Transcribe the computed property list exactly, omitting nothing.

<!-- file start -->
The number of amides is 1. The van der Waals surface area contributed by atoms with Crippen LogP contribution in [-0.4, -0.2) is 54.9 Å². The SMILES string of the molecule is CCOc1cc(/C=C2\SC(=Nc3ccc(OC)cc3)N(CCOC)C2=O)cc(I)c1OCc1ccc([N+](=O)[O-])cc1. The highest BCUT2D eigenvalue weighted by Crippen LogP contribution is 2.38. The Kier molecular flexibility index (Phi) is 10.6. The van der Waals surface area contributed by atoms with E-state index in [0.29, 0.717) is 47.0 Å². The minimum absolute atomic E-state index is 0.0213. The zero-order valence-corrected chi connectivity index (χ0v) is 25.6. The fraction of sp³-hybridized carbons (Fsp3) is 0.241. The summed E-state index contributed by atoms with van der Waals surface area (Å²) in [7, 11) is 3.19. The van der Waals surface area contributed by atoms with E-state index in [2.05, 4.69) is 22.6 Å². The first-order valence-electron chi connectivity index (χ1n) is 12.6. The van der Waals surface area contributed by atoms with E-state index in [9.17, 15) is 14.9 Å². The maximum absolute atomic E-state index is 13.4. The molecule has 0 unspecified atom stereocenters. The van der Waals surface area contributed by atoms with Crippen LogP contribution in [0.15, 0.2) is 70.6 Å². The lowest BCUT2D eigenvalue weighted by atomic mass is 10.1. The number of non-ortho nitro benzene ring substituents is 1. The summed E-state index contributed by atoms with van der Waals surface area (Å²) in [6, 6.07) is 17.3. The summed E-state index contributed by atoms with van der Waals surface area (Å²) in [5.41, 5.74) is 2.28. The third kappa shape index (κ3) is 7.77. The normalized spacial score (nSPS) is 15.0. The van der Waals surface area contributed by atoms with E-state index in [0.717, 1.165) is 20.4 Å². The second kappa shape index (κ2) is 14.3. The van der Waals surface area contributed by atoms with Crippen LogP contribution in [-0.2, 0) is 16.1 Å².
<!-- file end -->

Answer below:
The number of amides is 1. The van der Waals surface area contributed by atoms with Crippen LogP contribution in [-0.4, -0.2) is 54.9 Å². The SMILES string of the molecule is CCOc1cc(/C=C2\SC(=Nc3ccc(OC)cc3)N(CCOC)C2=O)cc(I)c1OCc1ccc([N+](=O)[O-])cc1. The highest BCUT2D eigenvalue weighted by Crippen LogP contribution is 2.38. The Kier molecular flexibility index (Phi) is 10.6. The van der Waals surface area contributed by atoms with E-state index in [0.29, 0.717) is 47.0 Å². The minimum absolute atomic E-state index is 0.0213. The zero-order valence-corrected chi connectivity index (χ0v) is 25.6. The fraction of sp³-hybridized carbons (Fsp3) is 0.241. The summed E-state index contributed by atoms with van der Waals surface area (Å²) in [7, 11) is 3.19. The van der Waals surface area contributed by atoms with E-state index in [2.05, 4.69) is 22.6 Å². The first-order valence-electron chi connectivity index (χ1n) is 12.6. The van der Waals surface area contributed by atoms with E-state index in [9.17, 15) is 14.9 Å². The maximum absolute atomic E-state index is 13.4. The molecule has 0 unspecified atom stereocenters. The van der Waals surface area contributed by atoms with Crippen LogP contribution in [0.15, 0.2) is 70.6 Å². The lowest BCUT2D eigenvalue weighted by atomic mass is 10.1. The number of non-ortho nitro benzene ring substituents is 1. The summed E-state index contributed by atoms with van der Waals surface area (Å²) in [6, 6.07) is 17.3. The summed E-state index contributed by atoms with van der Waals surface area (Å²) in [5.41, 5.74) is 2.28. The third kappa shape index (κ3) is 7.77. The normalized spacial score (nSPS) is 15.0. The van der Waals surface area contributed by atoms with E-state index in [0.717, 1.165) is 20.4 Å². The second kappa shape index (κ2) is 14.3. The van der Waals surface area contributed by atoms with Crippen LogP contribution in [-0.2, 0) is 16.1 Å².